What is the Most Common Geothermal Energy Use?
Geothermal energy use, harnessing the natural geothermal energy in the Earth, has been a part of human existence for centuries, with documented examples of geothermal energy use dating back to Greek and Roman times and being seen in Ancient China and Egypt. There are a number of ways in which this energy can be used, and it attracted a great deal of interest from alternative energy advocates in the early 21st century as people and governments sought out sources of renewable energy.
The most common geothermal energy use is direct use, in which heated water and steam from inside the Earth is used for heating, cooking, and bathing. Direct use is also the oldest use; the Greeks and Romans, for example, used geothermal springs for bathing and also attached beliefs about healing powers to deposits of naturally warmed water. This use can be seen in over 70 countries around the world, and is especially common in geologically active regions such as Iceland, where there is ample geothermal energy available.
Another form of geothermal energy use can be found in geothermal power plants, which use geothermal energy to generate electricity. The advantage of such facilities is that they can generate energy in a remote location and transfer it elsewhere, allowing people in regions without sources of geothermal energy to enjoy geothermal power. Efficiency rates for geothermal power plants can be very high, depending on the technology they use, how well they are maintained, and where the power is being sent.
There is an additional option for geothermal energy use known as a heat pump. With a heat pump, geothermal energy is used to push heat into buildings in the winter, and to pull heat out of buildings in the summer. This technique achieves climate control, often at very low cost. It relies on the natural warmth of the Earth near the surface, and does not require access to deep geothermal deposits. This geothermal energy use may be known as geoexchange so that people do not confuse it with the deep deposits of geothermal energy used in geothermal power plants and direct use systems.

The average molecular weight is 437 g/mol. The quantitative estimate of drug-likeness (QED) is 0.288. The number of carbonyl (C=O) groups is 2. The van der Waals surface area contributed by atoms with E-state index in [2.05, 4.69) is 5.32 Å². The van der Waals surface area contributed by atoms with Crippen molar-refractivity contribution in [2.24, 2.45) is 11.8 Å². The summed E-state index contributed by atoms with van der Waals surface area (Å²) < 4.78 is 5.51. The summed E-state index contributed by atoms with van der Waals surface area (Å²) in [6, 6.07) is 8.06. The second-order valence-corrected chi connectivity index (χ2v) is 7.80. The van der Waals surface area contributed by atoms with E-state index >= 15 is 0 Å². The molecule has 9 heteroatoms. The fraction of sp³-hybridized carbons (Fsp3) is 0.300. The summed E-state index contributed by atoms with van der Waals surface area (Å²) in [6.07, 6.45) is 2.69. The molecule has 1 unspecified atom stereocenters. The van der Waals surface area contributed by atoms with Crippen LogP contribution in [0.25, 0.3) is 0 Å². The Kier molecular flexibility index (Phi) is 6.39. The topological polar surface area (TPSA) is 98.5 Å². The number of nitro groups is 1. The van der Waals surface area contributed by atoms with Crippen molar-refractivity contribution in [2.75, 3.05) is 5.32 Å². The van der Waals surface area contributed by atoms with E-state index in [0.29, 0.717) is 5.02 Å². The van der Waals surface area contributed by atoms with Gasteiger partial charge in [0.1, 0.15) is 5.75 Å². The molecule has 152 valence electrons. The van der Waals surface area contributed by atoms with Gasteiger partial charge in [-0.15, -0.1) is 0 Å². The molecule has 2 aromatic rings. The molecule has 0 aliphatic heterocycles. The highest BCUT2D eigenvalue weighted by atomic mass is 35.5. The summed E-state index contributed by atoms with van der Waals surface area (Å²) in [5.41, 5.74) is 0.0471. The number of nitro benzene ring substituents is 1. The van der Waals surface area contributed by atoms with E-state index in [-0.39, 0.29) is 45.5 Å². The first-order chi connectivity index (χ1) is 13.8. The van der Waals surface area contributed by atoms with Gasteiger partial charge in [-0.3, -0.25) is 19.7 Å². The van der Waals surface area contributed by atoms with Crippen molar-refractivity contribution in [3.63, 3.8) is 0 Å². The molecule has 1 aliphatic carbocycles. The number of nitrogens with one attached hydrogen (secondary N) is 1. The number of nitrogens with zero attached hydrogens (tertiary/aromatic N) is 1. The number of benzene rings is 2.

This type of alternative energy has both advantages and disadvantages, as with every type of energy used by people to heat, fuel vehicles, cook, generate electricity, and perform other tasks. Many advocates for alternative energy have suggested that the solution to energy problems probably lies in a happy medium, with people combining energy sources and technologies to meet their needs, rather than relying on a single technology.
This is a great article and discussion on how to use geothermal energy. I am now interested in knowing how geothermal heat pumps work. Does anyone know if there are any types of rebates or subsidies for geothermal heat pumps? How much would a system cost to heat and cool a 2800 square foot home? How reliable are the systems? I am really interested in learning more.
@georgesplane- I would tell you to examine your energy use. The use of geothermal energy in a geo-exchange system will be used to heat or cool some fluid to increase efficiency in your HVAC system. You will improve heating efficiency by up to 70% and increase your cooling efficiency by up to 50%, and you will also reduce your maintenance costs. Of course, the amount of increase in efficiency and reduction of costs depends on how efficient your current HVAC system is.
Installing a PV and solar water heating system will reduce the total amount of energy use, and significantly reduce your energy consumption for water heating. The efficiency of your solar system however, ultimately depends on how much sunshine you get and the amount of money you are willing to spend. I would recommend that you get an energy audit and discuss these options with your auditor. That person will be able to help you make an informed decision specific to your circumstances.
I want to lower my energy bill, but I am torn between technologies. I am trying to decide if I should purchase and install a geothermal heat pump, or if I should install a photovoltaic solar energy system and solar hot water heater. I cannot afford both, but I don't know enough about either to make the decision. I have a small parcel of land in rural central California so I have space and moderate sunshine.
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